So there we have it – me and Simon, Ivor and I, all making pots from the same clay and, as a result, sometimes making pots which, from certain angles, look similar to each other.

If this stuff happens to me you can imagine it happens to famous writers all the time. So for the record I want to make it very clear – Simon Pegg did not rip-off my idea!

Song of the Sea God visualDon’t forget if you get a moment to take a look at my book Song of the Sea God.

You can look inside to read the first few pages free and download a free Kindle sample for UK readers here. And for readers in the USA here.

Write your book in just a week!

One trend in what I suppose you could call the ‘creative writing industry’ at the moment is encouraging people to write books really quickly.

473px-Usain_Bolt_Olympics_CelebrationI’ve come across writing ‘experts’ who run courses and so on claiming they can teach you to crash out a whole novel in a month or even less. It’s the Usain Bolt approach to novel writing.

For the record – Song of the Sea God took me two years to write, from which I’m sure you can glean that I’m in no great rush to type ‘The End.’ To me that doesn’t seem an extraordinary amount of time. The other two books I have completed have taken a similar period. It takes roughly a year to complete a first draft then another to rewrite and polish it until I believe I have something I wish to inflict on an indifferent world. After I have finished, I submit it to agents and publishers who will often reject it with barely a second glance. My story is not unusual, I suspect it is the story of pretty much any published author.

One ‘writing expert’ I came across on Facebook recently suggested that anyone following her sage advice would be in a position to churn out their magnum opus and stick it up on Kindle to tempt punters in just four short weeks. She strongly suggested I come along to one of her courses where she would teach me how to write more quickly. I suggested that perhaps I could teach her how to write more slowly. She didn’t seem any more impressed by my offer than I had been by hers. We were coming at it from two entirely different perspectives – she simply couldn’t understand why I wouldn’t want to hammer something out as swiftly as possible and get it on Amazon.

600px-UK_traffic_sign_670V30_svgHere’s where I stand. What’s the point of encouraging people to rush their writing? What’s the value of turning out a novel in a month when you could spend more time on it and make it better? Why not treat yourself to a whole two months of writing – and make it a masterpiece!

I don’t wish to sound too grumpy about this. I’m on the side of the writer. But I’m also on the side of the reader and I don’t know that encouraging people to slam out words onto their laptop as quick as they humanly can, then rush to self-publish them as a download in the hope people will hand over money for them is really serving the reader at all well. In fact I think there is a serious likelihood that the reader will pay for something rushed, shoddily put together, ill-considered and just plain rubbish.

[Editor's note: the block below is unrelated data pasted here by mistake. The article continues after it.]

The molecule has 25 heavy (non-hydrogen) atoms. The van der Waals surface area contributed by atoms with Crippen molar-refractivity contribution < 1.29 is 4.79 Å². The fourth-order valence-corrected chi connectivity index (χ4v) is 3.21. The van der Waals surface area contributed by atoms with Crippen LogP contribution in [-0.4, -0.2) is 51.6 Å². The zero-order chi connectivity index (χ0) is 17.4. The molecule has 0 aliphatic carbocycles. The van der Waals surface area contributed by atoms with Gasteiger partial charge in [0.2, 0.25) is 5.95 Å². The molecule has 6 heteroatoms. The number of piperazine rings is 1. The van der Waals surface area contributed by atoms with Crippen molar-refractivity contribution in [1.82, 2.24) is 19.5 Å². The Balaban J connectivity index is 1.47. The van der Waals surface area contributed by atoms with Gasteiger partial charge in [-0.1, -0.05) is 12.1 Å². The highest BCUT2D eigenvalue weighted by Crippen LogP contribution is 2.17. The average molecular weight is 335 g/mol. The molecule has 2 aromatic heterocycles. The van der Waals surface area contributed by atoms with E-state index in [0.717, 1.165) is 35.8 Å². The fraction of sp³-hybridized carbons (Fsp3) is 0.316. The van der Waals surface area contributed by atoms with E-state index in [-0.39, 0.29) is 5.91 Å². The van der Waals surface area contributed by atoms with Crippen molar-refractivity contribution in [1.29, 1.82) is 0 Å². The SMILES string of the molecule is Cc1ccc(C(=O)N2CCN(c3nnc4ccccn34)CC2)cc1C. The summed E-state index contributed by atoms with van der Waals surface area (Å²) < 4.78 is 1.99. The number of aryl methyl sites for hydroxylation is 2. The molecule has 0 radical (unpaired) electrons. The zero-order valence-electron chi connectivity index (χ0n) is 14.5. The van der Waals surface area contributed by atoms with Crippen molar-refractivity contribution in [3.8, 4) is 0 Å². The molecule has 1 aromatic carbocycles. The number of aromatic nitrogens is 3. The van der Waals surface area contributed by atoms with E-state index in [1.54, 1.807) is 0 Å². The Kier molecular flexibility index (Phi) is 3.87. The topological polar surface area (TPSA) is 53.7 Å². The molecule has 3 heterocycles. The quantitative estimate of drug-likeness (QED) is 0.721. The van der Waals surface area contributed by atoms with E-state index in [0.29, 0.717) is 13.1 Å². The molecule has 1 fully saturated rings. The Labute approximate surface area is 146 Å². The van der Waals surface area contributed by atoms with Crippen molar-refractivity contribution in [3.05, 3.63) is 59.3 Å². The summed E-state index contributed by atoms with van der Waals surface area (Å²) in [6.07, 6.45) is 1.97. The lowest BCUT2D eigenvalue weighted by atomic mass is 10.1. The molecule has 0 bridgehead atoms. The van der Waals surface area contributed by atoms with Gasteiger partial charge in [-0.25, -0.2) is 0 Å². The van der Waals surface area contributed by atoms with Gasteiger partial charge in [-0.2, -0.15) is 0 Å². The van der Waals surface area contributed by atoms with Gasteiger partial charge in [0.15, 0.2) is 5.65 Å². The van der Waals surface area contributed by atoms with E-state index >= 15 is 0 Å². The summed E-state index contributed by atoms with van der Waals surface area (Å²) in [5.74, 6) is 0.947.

The most famous ‘write a novel quickly’ movement is the very popular NaNoWriMo – the National Novel Writing Month, which encourages entrants to complete the first draft of a novel in a month.  Its website says that so far 226,756 writers have signed up to write a novel in just one month.

The strapline this group uses is ‘The world needs your novel’ which makes me think: does it? Does it really? The world has lots of novels already, many of them took a long time and a lot of hard work to write. Does it need hundreds of thousands more written in just one month?

Look, I don’t want to seem down on the organisation – they are very popular, they are encouraging people to write, which is great. They are also not necessarily encouraging people to rush what they have written to publication – for many writers what they produce during NaNoWriMo can be the start of a book, not the finished product.

My problem is with the notion that quicker is better. What is the value of rushing your work? My fear is that the ‘experts’ who tell you they can help you get your book in front of buyers in just a few weeks are appealing to some of the less savoury aspects of human nature.

The subtext of the ‘write a novel in a month’ message is – it doesn’t have to be difficult. You don’t have to work very hard for a very long time, pore over your manuscript, carry out rewrite after painstaking rewrite. You can get everything you want without putting yourself to very much trouble at all – just like winning the lottery. Four weeks of writing, upload your work to Amazon and you will be a published author – just like Charles Dickens, just like Jane Austen!

For me writing a novel and getting it published was a long hard road and, you know what, I’m glad it was, because it makes the achievement worthwhile.

Novel in a month? Not for me thanks!

What do you think? Tell me in the comments.

Song of the Sea God visualDon’t forget if you get a moment to take a look at my book Song of the Sea God.

You can look inside to read the first few pages free and download a free Kindle sample for UK readers here. And for readers in the USA here.